Farmer: Josefina Pascual Yescas
# of exportable bags: 1x69kg
Import & Export partner: Azahar Coffee

The price paid for this coffee ensures a LIVING WAGE for the farmer who produced it. (see below for details)

Farmgate price: 440MXN /kg of parchment (~35CAD). This amounts to ~40CAD /kg of green coffee.

The average local price was around 80MXN, and the Azahar minimum is around 120MXN.
We paid 5.5x more than local market price, and 3.5x above the Azahar minimum.

Price we paid for the landed coffee at our roastery: 58,90CAD /kg

This ~19CAD differential between the farmgate price and the landed coffee covers:

  • the transport from the remote mountains of the Sierra Norte in Oaxaca to Oaxaca city
  • Azahar on the ground work and export fees
  • Import, financing and storage fees
  • Shipping and customs from the USA to our roastery

Even though we only bought coffee from two farmers at a higher price (see our other lot from here) Josefina is part of a producing group call Aroma Juquileño. Community means everything to them and they will share their living income with their neighbours who, according to Josefina, are instrumental to her success.

Juquila Vijanos is a remote area in Oaxaca, and the fixed and labour costs to produce coffee there is much higher than in the rest of the region. As an example, to achieve the living income in the other areas Azahar is involved in in Mexico, we would have paid 40 to 50% less to achieve the same impact on the farmer’s livelihood.

Even though we think it’s a nice starting point to pay a living wage, we are still very far from what the Sustainable Coffee Buyer’s Guide would qualify as a prosperous income. To do so, we would need to pay a little more than twice what we paid.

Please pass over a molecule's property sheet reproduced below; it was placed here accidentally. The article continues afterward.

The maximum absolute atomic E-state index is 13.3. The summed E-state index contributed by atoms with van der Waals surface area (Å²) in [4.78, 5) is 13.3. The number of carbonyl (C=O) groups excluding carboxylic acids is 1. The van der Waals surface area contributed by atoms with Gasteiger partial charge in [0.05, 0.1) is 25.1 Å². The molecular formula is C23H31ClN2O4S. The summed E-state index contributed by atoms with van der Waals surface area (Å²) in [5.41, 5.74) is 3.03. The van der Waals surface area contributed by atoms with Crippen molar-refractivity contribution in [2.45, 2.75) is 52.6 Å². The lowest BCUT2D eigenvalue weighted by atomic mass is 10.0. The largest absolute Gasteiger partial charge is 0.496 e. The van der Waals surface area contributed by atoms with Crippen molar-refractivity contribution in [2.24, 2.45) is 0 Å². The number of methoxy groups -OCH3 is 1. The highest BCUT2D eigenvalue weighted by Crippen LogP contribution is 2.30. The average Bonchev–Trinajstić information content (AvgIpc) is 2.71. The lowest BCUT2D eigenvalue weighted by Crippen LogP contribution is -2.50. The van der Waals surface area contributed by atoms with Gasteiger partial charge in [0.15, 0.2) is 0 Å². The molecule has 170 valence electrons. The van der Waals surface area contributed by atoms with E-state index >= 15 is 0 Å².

Also worth mentioning that as a small business, we could’t have paid more than the minimum (legal) wage, or even below that, if our aim was to compete with the many coffee buyers who usually buy way cheaper coffees, a rampant problem in our industry.

When you buy this coffee, you are a part of something bigger than just a tasty cup of Joe: you help empower and give a living wage to an indigenous producing group whose remoteness was always a hurdle when it came to connecting with coffee buyers.

This is how we challenge a status quo that always benefits importers and roasters while neglecting the very people we depend on, the farmers.

The Sustainable Coffee Buyer’s guide 4 tiers explained:

  • poverty wage: the price paid for a coffee that would leave farmers living in poverty in that region
  • legal wage: farmers paid according to the minimum salary imposed by the government (often not respected in rural jobs)
  • living wage: a wage that allows the farmers to live well with all his family while also paying farm workers a living wage
  • prosperous wage: this is the same as the living income but with an extra 20% paid to the farmers family + another 20% paid for reinvestment in the farm

Those numbers were gathered by the non profit Sustainable Coffee Buyer's Guide while doing cost of production analysis and farmer interviews for the past 3 years, a truly groundbreaking and tedious endeavour.

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